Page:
For Valley coach Ed Jenkins, coaching is more than wins and losses

Sunday, February 11, 2024 | 6:42 PM

In the 2020 book, “Alle-Kiski Sports History,” local historian George Guido’s writings offer a multitude of highlights from the Allegheny-Kiski Valley region’s rich sports history, including a nod to the Highlands 1995 WPIAL championship boys basketball team.

Ed Jenkins recalls so well that magical time. He was a key part of an exciting Rams team, yet his mind continually has wandered ahead to where he’s been coaching guys of that same age at Valley, a school roughly 6 miles from Highlands and with a decidedly more celebrated history of championship teams.

“There’s great pedigree there of players from my generation, my father’s generation, my grandfather’s generation,” said former Valley football star Greg Meisner, a 1977 graduate who played 11 seasons in the NFL prior to his induction into the WPIAL Hall of Fame in June 2023. “Growing up, all you heard about was these people, and you wanted to be like them.”

Jenkins, too, has been aware of it for as long as he can remember.

But while he is drawn to improving the Valley basketball team’s results — the Vikings finished Jenkins’ inaugural season Friday night with a 58-44 loss at Burrell and out of playoff contention at 5-15 (3-9 in Section 3-3A) — he’s fixated more on the interest of his young, impressionable players.

Jenkins, the coach, prefers calling it “mentoring.”

Never mind he was part of a Highlands team in ’85 that edged Blackhawk, 58-56, in the Class 3A final at Duquesne’s former Palumbo Center.

Jenkins came off the Highlands bench with the Golden Rams trailing by nine points and contributed a trio of 3-point shots. He was part of a lineup that began the second quarter on an 11-0 run as Highlands took advantage of an ankle injury to Blackhawk’s star guard, Archie Miller.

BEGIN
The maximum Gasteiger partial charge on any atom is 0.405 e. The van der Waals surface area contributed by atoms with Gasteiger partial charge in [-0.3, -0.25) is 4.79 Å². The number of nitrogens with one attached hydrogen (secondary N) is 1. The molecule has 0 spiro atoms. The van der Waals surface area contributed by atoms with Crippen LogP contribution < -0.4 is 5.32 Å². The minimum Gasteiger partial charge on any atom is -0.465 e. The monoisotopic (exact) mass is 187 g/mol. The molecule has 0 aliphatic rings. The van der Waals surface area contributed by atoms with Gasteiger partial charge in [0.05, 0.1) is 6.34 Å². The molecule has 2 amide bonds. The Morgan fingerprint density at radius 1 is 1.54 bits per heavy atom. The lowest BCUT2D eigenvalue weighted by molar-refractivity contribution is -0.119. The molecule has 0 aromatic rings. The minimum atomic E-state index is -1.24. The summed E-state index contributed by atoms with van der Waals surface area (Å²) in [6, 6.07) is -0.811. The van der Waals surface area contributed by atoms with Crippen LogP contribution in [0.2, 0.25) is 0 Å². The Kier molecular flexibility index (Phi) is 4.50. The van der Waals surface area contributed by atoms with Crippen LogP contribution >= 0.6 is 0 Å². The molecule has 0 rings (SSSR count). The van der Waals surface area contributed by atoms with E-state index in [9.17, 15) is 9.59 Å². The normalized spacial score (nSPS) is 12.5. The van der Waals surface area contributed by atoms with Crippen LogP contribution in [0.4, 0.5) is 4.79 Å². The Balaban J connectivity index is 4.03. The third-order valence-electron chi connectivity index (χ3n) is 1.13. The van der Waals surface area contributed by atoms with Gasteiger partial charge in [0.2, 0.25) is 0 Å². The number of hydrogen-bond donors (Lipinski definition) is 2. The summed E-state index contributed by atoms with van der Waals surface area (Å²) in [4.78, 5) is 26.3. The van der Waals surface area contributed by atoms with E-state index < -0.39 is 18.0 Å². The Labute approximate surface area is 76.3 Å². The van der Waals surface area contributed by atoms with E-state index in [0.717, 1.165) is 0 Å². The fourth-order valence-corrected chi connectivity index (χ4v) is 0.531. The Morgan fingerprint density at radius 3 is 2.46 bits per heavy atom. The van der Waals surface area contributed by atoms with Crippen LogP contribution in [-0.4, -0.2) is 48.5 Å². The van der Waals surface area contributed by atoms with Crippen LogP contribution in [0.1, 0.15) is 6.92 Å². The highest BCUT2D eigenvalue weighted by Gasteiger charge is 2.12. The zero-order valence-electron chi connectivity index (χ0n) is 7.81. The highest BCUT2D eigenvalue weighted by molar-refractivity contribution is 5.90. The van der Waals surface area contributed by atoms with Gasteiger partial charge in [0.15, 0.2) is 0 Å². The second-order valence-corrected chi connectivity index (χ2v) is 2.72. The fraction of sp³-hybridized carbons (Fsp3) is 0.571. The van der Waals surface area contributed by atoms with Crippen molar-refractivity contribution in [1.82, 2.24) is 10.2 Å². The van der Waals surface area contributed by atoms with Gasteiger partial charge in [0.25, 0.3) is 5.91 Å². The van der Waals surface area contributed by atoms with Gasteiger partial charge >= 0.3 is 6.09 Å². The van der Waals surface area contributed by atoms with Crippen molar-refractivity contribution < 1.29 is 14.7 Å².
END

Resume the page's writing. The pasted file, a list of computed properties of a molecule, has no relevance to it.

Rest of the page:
While Jenkins continually cherishes that season, his thoughts most often turn to the present day.

“When I was at Highlands, I had a good group of educators who constantly were looking out for me,” he said. “It helped to shape my life.”

Jenkins he has been motivated to shape the lives of young people through sports of their own.

Calling himself “a football coach by trade,” Jenkins served a brief time as coach at Ringgold and also was on the staffs of several other WPIAL schools as an assistant, including his first year this past season at Valley.

He spent time at the college level as an assistant at such schools as Division II St. Joseph’s (Ind.) and Division III Salve Regina and Colby, and he also coached Arena Football teams in Shreveport, La., and Boise, Idaho, as well as serving as general manager of Roanoke (Va.).

Jenkins, who also is a former Leechburg football coach, is hoping to stay with the Valley program long enough to make a difference. For now, it’s OK not to worry. The results, he said, will come.

“You just have to have faith,” he said, hopeful that a first-year coaching staff can reestablish a once-proud basketball program in a vastly different setting.

“The thing I probably appreciate most about this year’s team is its receptiveness to what we offer as a first-year coaching staff. We’ve not been familiar with these kids until now. I feel like, for me, it’s a ministry to a certain extent. I believe it’s a great opportunity to pour into the lives of high school students some positivity.